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Sep. 12, 2011
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We broke horses, broke

calves of their mothers'

milk, broke our hands

herding heifers, broke

axes and hammers right

off their hafts, broke

bread with thanks, broke

bank accounts, broke our

backs over banks of taters

and beets, broke beets

from their greens, broke

peas from their pods,

broke the silence of night

with a little something

spoke, broke necks of mice

that got in our traps, broke 

the ice in the tank so the

stock could drink, broke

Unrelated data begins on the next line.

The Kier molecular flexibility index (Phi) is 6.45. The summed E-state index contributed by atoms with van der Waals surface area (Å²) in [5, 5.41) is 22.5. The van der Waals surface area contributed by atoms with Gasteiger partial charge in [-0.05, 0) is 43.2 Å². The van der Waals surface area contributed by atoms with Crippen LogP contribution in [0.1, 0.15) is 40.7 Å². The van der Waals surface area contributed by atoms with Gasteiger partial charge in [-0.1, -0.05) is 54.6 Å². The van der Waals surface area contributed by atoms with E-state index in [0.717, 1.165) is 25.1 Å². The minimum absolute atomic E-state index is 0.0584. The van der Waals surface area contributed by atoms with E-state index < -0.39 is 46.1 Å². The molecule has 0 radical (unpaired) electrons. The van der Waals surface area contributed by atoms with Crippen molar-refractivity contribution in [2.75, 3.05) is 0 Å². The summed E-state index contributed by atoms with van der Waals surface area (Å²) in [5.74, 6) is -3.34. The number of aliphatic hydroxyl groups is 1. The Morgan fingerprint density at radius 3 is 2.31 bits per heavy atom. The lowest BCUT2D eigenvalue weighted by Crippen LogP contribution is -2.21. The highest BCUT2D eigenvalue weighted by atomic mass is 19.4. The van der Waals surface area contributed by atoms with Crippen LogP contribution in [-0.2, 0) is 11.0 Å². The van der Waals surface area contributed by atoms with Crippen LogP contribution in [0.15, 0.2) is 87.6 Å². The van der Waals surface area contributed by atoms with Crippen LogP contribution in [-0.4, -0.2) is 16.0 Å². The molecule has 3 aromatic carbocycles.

chickens with a twist

of fists, broke their yokes

into breakfasts, broke wide

our wallets for the offering

plate, broke the stitching

on our Bibles' spines, broke

harsh north winds with lines

of pines, and then, when

all was said and done, we

broke the bonds of earthly

toil when by our work we'd

been broke down, and,

over the soil that mended

where we lay, there ended

one, then broke another day.

Todd Boss grew up in Wisconsin's Chippewa River Valley. His poems have appeared in The New Yorker, London Times, and Best American Poetry. His collections include YELLOWROCKET (Norton, 2008) and PITCH (Norton, 2012). He lives in Saint Paul, MN, with his wife and children.


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